Detroit Tigers legend Willie Horton hadn’t set foot on the site of Tiger Stadium since it hosted its final Major League Baseball game on Sept. 27, 1999. Yesterday Horton returned to the corner of Michigan and Trumbull to revisit his roots and get an up-close look at the field that he called home from 1963-1977.
Horton, a Detroit native and star of the 1968 world champion Tigers, was invited by the Travel Channel to discuss the state of the city and to reflect on Detroit’s remarkable history during his playing days, including the tumultuous 1967 season.
In the summer of ’67 in the midst of the city’s rebellion, Horton, then just 24, famously drove up 12th Street and tried to stop the violent uprising. Still clad in his Tigers uniform after a doubleheader against the New York Yankees on July 23, Horton stood on the roof of his car and pleaded in vain for peace.
“It looked like a war zone,” he said. “It looked like the world was coming to an end.”
With the recent disturbance in Baltimore, during which the Orioles played a home game to an empty Camden Yards on April 29, there were some eerie parallels to Detroit’s uprising nearly half a century ago.
But the Travel Channel and host Mikey Kay wanted to focus mainly on Detroit’s resurgence in recent years, and Navin Field (Tiger Stadium’s original name when it opened in 1912) seemed the perfect place to talk with Horton about it.
“It’s a blessing to be here,” Horton said as he walked onto the field for the first time since 1999. The former Tigers slugger, who today works for the Tigers as a special assistant to team president Dave Dombrowski, was greeted by a small group of fans and ballplayers from Dearborn Edsel Ford High School and Henry Ford Academy. Horton, whose breakout season came in 1965, put on a mini clinic for onlookers Thursday.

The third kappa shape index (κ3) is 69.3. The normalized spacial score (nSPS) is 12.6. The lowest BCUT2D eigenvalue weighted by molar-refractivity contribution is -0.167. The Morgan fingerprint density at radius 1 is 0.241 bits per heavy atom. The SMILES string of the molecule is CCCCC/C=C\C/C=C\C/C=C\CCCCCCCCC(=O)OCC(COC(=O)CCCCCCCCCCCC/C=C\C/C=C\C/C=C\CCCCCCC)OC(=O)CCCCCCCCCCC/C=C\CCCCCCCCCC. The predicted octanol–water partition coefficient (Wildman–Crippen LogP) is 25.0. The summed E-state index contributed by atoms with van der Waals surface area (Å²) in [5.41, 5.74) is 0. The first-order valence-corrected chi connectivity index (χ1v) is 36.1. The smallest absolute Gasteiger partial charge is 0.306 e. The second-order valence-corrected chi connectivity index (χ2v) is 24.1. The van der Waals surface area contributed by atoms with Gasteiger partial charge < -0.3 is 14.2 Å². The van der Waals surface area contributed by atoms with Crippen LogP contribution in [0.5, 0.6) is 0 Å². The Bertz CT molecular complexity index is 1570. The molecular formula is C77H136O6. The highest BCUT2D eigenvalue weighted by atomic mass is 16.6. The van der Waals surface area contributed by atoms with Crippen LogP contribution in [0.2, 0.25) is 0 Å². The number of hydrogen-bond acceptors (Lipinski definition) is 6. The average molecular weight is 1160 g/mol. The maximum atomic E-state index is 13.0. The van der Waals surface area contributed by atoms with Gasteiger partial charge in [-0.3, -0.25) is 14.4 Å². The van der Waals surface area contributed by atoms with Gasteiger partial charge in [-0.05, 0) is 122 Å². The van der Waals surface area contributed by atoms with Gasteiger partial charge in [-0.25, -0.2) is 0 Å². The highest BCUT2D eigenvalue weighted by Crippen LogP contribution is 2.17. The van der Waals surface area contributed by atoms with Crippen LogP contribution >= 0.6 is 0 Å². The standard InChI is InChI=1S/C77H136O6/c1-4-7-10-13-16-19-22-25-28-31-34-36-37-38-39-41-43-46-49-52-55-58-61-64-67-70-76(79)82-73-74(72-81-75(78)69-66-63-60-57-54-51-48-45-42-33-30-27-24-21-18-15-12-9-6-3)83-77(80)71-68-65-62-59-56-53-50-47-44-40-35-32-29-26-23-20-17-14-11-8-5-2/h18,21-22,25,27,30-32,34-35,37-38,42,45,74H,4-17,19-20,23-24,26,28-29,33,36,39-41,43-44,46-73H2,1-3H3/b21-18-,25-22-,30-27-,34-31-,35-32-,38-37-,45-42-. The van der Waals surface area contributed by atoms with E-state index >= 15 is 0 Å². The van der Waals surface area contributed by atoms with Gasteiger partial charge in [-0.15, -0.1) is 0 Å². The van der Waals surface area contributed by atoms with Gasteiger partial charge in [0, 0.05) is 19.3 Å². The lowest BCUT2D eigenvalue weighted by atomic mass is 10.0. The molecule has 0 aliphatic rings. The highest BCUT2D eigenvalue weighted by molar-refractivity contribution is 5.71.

“I come by here every day anyway [on my way to Comerica Park]” he said. But his poignant memories and deep emotional ties to Tiger Stadium had kept him from coming out on the field after its demolition in 2009.
But with the recent work of the volunteer Navin Field Grounds Crew in restoring the old ballfield, Horton felt the time was right to pay a visit to his old stomping grounds.
“I’ve got a lot of great memories here,” he said.
After the grounds crew cut the grass and chalked the lines, Horton spent a few hours answering questions from Kay, a native of England who hadn’t played much, if any, baseball in his life. But after a few tips from Horton, Kay stepped into the Navin Field batter’s box and faced off against Dearborn Edsel Ford pitcher Austin Atwood.
After fouling off several fastballs, Kay smacked a few solid drives into the outfield, bringing a smile to Horton’s face. And with that, the clinic was over.
It was a special day at the old ballpark yesterday for Horton and his fans, and it proved that in some ways you really can go home again.